The terminal voltage of a battery cell depends on the chemicals and materials used in its construction, and not on its physical size. For example, primary (non-rechargeable) alkaline batteries+ have a nominal voltage of 1.5 volt+s. Rechargeable NiCd+ (nickel cadmium) and NiMH+ (nickel metal hydride) typically output 1.25 volts per cell. Devices intended for use with primary batteries may not operate properly with these cells, given the reduction in voltage. Mercury batteries+, no longer common, had stable cell terminal voltages around 1.35 volts.

Dry Leclanche (carbon-zinc+), alkaline and lithium batteries+ are the most common modern types. From the late 1940s until the mid-1990s, mercury batteries were made in many consumer and industrial sizes, but are no longer available since careless disposal can release toxic mercury+ into the environment.

The full battery designation identifies not only the size, shape and terminal layout of the battery but also the chemistry (and therefore the voltage per cell) and the number of cells in the battery. For example, a CR123 battery is always LiMnO2 ('lithium') chemistry, in addition to its unique size.

The following tables give the common battery chemistries for the current common sizes of batteries. See Battery Chemistries+ for a list of other electrochemical systems.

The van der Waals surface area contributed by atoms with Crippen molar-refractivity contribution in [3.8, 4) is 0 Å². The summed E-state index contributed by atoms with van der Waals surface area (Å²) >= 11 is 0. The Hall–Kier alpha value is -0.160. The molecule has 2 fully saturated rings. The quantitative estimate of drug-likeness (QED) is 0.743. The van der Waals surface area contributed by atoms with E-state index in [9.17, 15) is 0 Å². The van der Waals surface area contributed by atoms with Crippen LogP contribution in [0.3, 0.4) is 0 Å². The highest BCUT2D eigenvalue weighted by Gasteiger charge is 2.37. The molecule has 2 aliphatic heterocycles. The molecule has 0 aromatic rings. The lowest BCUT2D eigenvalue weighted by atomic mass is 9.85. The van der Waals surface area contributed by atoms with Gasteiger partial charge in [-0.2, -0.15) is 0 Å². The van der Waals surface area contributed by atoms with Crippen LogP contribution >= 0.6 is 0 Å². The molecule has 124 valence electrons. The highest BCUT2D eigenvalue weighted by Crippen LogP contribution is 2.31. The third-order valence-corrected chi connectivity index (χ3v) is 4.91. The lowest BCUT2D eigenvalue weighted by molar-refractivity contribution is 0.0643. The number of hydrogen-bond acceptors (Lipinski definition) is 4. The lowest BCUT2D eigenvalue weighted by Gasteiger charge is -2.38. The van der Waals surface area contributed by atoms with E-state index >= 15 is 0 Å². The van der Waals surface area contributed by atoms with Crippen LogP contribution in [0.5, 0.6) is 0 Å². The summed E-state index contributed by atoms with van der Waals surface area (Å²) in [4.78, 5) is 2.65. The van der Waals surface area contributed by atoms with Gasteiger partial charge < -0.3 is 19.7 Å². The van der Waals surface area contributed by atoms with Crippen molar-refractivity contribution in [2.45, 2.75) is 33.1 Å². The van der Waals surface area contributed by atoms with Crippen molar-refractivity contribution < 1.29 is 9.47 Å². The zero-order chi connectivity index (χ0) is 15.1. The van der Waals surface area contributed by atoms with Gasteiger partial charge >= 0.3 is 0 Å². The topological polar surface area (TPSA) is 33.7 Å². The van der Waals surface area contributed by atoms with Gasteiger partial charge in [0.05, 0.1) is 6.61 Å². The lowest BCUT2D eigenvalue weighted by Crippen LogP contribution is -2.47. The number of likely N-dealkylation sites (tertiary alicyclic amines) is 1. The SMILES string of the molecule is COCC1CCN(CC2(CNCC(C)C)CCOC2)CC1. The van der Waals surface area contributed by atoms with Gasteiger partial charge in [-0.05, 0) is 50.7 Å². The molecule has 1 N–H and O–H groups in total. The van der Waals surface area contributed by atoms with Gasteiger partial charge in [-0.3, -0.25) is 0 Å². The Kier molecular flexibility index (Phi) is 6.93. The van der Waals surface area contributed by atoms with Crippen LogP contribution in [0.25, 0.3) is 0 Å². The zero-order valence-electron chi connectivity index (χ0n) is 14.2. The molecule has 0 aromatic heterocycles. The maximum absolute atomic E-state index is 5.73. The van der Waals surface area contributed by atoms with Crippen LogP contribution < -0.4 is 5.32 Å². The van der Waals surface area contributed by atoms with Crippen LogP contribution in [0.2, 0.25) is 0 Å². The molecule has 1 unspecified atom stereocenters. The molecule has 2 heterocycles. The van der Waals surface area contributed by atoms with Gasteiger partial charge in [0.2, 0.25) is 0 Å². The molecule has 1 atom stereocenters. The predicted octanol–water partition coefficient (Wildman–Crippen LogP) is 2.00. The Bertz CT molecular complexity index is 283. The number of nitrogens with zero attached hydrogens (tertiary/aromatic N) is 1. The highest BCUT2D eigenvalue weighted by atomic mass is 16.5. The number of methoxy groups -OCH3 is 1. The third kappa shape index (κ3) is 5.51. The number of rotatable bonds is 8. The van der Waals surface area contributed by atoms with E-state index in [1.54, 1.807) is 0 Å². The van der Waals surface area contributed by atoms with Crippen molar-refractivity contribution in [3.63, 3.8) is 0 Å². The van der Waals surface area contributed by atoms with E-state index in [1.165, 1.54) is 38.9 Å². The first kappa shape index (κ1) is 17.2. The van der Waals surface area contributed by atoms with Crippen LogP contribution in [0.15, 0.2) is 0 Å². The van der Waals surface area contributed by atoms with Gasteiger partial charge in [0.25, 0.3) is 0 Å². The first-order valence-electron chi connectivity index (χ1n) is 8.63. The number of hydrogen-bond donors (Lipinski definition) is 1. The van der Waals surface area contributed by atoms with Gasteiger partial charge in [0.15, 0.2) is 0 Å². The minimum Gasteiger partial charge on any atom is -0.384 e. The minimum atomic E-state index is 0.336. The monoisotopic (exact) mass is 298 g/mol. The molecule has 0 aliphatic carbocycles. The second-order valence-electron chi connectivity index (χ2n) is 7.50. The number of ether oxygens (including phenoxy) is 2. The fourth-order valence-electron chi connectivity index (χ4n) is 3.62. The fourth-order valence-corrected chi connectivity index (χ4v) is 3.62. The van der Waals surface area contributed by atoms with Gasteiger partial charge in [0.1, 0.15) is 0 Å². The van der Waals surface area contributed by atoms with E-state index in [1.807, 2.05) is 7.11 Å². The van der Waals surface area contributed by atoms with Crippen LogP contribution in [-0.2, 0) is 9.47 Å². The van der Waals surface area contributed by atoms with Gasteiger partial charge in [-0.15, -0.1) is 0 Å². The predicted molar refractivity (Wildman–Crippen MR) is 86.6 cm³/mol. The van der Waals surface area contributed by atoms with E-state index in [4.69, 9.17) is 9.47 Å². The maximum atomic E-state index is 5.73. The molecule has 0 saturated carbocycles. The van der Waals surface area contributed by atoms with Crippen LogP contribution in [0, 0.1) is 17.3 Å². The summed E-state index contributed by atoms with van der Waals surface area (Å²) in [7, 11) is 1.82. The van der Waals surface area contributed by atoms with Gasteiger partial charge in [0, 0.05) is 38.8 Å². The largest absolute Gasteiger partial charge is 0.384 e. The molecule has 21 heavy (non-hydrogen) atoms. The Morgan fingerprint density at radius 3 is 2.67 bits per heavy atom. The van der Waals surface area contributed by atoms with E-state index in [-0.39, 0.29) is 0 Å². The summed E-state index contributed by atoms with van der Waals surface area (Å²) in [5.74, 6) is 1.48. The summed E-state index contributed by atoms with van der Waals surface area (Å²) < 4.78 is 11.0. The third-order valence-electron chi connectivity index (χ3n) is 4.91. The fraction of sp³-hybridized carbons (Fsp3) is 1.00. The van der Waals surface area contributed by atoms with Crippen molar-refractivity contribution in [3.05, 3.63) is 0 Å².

Cylindrical cells typically have a positive terminal nub at one end, and a flat negative terminal at the other. A cell with a nub on the positive terminal is called a '''button-top''', and a cell without a positive nub is called a '''flat-top'''. Two different cells of the same nominal size, e.g. two 18650 cells, may have different diameter buttons if made by different manufacturers, and this can lead to incompatibility with devices. Flat-top cells cannot be used in series without modification or soldering into position, because the flat positive terminal of one cell cannot contact with the next cell's negative terminal. Rarely however, a manufacturer may include tiny bumps on the ''negative'' terminal to allow flat-tops to be used in series.

It is important to check the battery contacts in a device before attempting to install cells, because some will not work with flat-tops or with button-tops whose buttons are the wrong diameter. Some devices have a small bump or spring where the positive terminal of the cell connects, and this allows the use of either button- or flat-top cells. Other devices have a flat area that can only be contacted by a button-top. In order to prevent damage if a cell is inserted in reverse, some devices have a raised plastic ring around the positive contact. This stops the flat negative end of a cell from making connection accidentally, and also stops the positive end of a flat-top or of a button-top with too large a button from connecting.





These are all single-cell round batteries with height greater than their diameter. In zinc-carbon or alkaline types they produce around 1.5 volts per cell when fresh. Other types produce other voltages per cell (as low as 1.2 volts for rechargeable nickel-cadmium, up to around 3 volts for lithium/manganese dioxide). The cylindrical form has a positive nub terminal at the cap of the cell, and the negative terminal at the bottom of the can; the side of the can is not used as a terminal.